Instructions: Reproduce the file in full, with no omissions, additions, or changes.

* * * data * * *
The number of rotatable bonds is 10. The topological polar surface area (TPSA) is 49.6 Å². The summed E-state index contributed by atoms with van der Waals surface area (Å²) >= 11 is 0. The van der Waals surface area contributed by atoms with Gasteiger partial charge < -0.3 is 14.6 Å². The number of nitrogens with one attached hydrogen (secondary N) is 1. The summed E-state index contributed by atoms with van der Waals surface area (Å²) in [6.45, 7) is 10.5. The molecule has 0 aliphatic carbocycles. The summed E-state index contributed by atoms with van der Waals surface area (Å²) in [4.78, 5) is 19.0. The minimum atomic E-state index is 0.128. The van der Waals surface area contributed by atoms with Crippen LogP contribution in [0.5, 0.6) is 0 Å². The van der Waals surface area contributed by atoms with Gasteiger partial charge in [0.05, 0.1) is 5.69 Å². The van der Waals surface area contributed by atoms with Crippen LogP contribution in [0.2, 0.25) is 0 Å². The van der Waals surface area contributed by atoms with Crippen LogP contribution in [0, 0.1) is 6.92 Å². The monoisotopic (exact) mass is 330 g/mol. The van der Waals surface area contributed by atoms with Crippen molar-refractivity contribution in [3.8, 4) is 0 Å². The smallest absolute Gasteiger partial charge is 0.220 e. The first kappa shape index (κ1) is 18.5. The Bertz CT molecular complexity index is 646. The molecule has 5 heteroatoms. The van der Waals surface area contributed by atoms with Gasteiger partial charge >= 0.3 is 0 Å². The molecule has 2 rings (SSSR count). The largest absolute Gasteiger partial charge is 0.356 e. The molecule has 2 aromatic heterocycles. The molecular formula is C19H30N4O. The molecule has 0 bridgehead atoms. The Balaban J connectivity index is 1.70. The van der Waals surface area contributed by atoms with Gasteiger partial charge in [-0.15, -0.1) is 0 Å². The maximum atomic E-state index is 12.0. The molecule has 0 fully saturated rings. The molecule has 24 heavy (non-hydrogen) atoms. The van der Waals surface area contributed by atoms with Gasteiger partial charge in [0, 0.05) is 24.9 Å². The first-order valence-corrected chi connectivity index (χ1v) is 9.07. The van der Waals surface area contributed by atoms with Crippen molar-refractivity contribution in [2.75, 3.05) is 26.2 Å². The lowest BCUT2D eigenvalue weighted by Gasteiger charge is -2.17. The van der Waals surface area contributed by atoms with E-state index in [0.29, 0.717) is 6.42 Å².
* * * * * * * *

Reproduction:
The number of rotatable bonds is 10. The topological polar surface area (TPSA) is 49.6 Å². The summed E-state index contributed by atoms with van der Waals surface area (Å²) >= 11 is 0. The van der Waals surface area contributed by atoms with Gasteiger partial charge < -0.3 is 14.6 Å². The number of nitrogens with one attached hydrogen (secondary N) is 1. The summed E-state index contributed by atoms with van der Waals surface area (Å²) in [6.45, 7) is 10.5. The molecule has 0 aliphatic carbocycles. The summed E-state index contributed by atoms with van der Waals surface area (Å²) in [4.78, 5) is 19.0. The minimum atomic E-state index is 0.128. The van der Waals surface area contributed by atoms with Crippen LogP contribution in [0.5, 0.6) is 0 Å². The van der Waals surface area contributed by atoms with Gasteiger partial charge in [0.05, 0.1) is 5.69 Å². The van der Waals surface area contributed by atoms with Crippen LogP contribution in [0.2, 0.25) is 0 Å². The van der Waals surface area contributed by atoms with Crippen LogP contribution in [0, 0.1) is 6.92 Å². The monoisotopic (exact) mass is 330 g/mol. The van der Waals surface area contributed by atoms with Crippen molar-refractivity contribution in [3.8, 4) is 0 Å². The smallest absolute Gasteiger partial charge is 0.220 e. The first kappa shape index (κ1) is 18.5. The Bertz CT molecular complexity index is 646. The molecule has 5 heteroatoms. The van der Waals surface area contributed by atoms with Gasteiger partial charge >= 0.3 is 0 Å². The molecule has 2 rings (SSSR count). The largest absolute Gasteiger partial charge is 0.356 e. The molecule has 2 aromatic heterocycles. The molecular formula is C19H30N4O. The molecule has 0 bridgehead atoms. The Balaban J connectivity index is 1.70. The van der Waals surface area contributed by atoms with Gasteiger partial charge in [-0.15, -0.1) is 0 Å². The maximum atomic E-state index is 12.0. The molecule has 0 fully saturated rings. The molecule has 24 heavy (non-hydrogen) atoms. The van der Waals surface area contributed by atoms with Gasteiger partial charge in [0, 0.05) is 24.9 Å². The first-order valence-corrected chi connectivity index (χ1v) is 9.07. The van der Waals surface area contributed by atoms with Crippen molar-refractivity contribution in [2.75, 3.05) is 26.2 Å². The lowest BCUT2D eigenvalue weighted by Gasteiger charge is -2.17. The van der Waals surface area contributed by atoms with E-state index in [0.29, 0.717) is 6.42 Å².